Wireless

Mobile links mothers, medicine

Read time 8min 20sec

For an HIV-positive, pregnant woman in Africa, a simple SMS message can often make the difference between having a healthy baby and becoming another statistic.

Across the developing world, mobile and ICT-based healthcare initiatives are helping to prevent mother-to-child transmission (MTCT) of HIV, by providing emotional and logistical support to women.

According to the World Health Organisation, there are 1.4 million pregnant women worldwide who are HIV-positive. Of these, 1.3 million live in sub-Saharan Africa, and without any interventions, 40% will have HIV-positive babies.

This means more babies are born with HIV in a single clinic in Africa each year than in the US, Canada and England combined. Yet, the medication needed to prevent transmission is widely available. Studies have shown that a single dose of Nevirapine given to a mother during labour, and a dose to her infant shortly after birth, can cut transmission risk nearly in half.

The focus on MTCT prevention is growing both locally and globally. In November last year, KwaZulu-Natal MEC for health Dr SM Dhlomo stressed the importance of maternal and newborn healthcare in SA, adding that implementing and monitoring new technologies are critical components of prevention and treatment.

In 2010, the UN secretary-general introduced the Global Strategy for Women and Children's Health, which for the first time identified the role ICT can play in accelerating progress toward safer pregnancies and births.

The UN notes that maternal healthcare is heavily dependent on access to accurate and timely information, which enables health workers to respond faster and deliver better services.

On this front, mobile technology is a rising star in the sector, as a tool that is both powerful and relatively accessible in most emerging countries. The International Telecommunications Union estimates nearly 70% of the population in the developing world had access to a cellphone, which can provide relevant, life-saving information, on a device people have with them all the time.

Care factor

The rise of m-health

More than 200 million m-health applications are in use today and that number is expected to increase threefold by 2012, Pyramid Research revealed in its 2010 report: “Health check: Key players in mobile healthcare”.
The firm adds that about 70% of people worldwide are interested in having access to at least one m-health application, and are willing to pay for it.
Much of the resistance toward m-health solutions has revolved around the costs of developing services and educating healthcare providers, patients and funders, the report found.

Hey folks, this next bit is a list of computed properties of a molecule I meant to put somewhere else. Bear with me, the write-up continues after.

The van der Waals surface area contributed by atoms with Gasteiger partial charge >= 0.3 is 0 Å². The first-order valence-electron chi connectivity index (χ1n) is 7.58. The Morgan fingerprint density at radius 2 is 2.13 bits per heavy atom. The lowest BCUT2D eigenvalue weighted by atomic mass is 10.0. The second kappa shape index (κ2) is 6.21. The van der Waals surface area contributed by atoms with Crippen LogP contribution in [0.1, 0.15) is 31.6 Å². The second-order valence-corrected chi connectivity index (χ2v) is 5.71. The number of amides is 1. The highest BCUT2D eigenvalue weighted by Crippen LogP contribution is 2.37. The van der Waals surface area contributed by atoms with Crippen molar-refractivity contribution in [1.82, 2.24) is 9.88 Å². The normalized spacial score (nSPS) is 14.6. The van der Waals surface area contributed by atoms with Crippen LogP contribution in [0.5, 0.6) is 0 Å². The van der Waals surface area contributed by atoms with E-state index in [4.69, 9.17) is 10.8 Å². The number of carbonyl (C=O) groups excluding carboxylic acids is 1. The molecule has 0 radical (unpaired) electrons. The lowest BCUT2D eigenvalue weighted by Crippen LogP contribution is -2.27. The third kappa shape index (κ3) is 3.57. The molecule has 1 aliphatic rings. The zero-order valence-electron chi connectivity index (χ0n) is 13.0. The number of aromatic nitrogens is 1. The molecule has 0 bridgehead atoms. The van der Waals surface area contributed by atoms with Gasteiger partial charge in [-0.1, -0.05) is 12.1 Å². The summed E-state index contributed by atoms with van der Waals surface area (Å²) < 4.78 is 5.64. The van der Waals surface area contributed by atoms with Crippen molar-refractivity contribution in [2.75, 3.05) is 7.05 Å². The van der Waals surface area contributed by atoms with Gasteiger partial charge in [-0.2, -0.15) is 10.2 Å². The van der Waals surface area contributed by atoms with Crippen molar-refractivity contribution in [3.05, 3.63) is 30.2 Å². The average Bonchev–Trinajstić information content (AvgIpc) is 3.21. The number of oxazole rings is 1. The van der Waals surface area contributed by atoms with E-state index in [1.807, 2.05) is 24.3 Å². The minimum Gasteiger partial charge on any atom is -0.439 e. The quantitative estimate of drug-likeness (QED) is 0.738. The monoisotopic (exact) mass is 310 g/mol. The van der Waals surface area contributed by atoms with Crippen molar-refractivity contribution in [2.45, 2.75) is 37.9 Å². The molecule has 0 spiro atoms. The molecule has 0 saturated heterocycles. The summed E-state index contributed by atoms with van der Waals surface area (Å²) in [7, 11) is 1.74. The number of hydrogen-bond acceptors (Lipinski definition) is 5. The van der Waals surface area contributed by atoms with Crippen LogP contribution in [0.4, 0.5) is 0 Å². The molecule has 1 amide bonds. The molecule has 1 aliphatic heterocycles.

In this regard, Pyramid says telecoms providers are well positioned for developing, extending and marketing m-health applications, as they already have established relationships with healthcare providers and payers.
Countries with large populations and limited healthcare options (such as India and SA) are the most interested in m-health, and represent a significant opportunity for mobile technology players because cellphones are the predominant form of communication.

Increasingly, cellphones are playing an additional role by acting as a channel through which healthcare workers can offer support and guidance.

An initiative called Project Kopano, for example, aims to support MTCT prevention programmes by giving women access to mobile phones as a way to communicate in a group about issues affecting them during their pregnancy.

The three-month pilot was run in Pretoria last year by the SHM Foundation - the charitable arm of London-based consulting house SHM Productions - in partnership with the Yale School of Medicine and the University of Pretoria.

It follows the successful Zumbido project in Mexico, which aimed to increase adherence to medical treatment by encouraging social interaction via group SMSes.

With a quarter of a million text messages sent, Zumbido showed cellphones help address the social isolation which often leads to poor medication compliance, says SHM Foundation director, Anna Kydd.

“We began thinking the model could work very well in SA, where mobile penetration is very high.” It was a small pilot, with only seven participants in total, but it demonstrated the potential of such programmes, adds Kydd.

“A lot more has to be done to provide social support for women with HIV. Even if physical support groups are available, women who were involved said they never attend these because they had to take time off work,” she notes.

“Mobile is a very intimate form of communication. Having a phone on you is appealing for many who find face-to-face interaction more difficult,” Kydd explains.

The SHM Foundation and its partners are looking for ways to expand the pilot and test the model further. Kydd says project developers are looking at the level of medical information provided and getting clinicians involved in future. “There will be a high evaluation component. We really need to prove that social support plays an important part in people taking their medication.”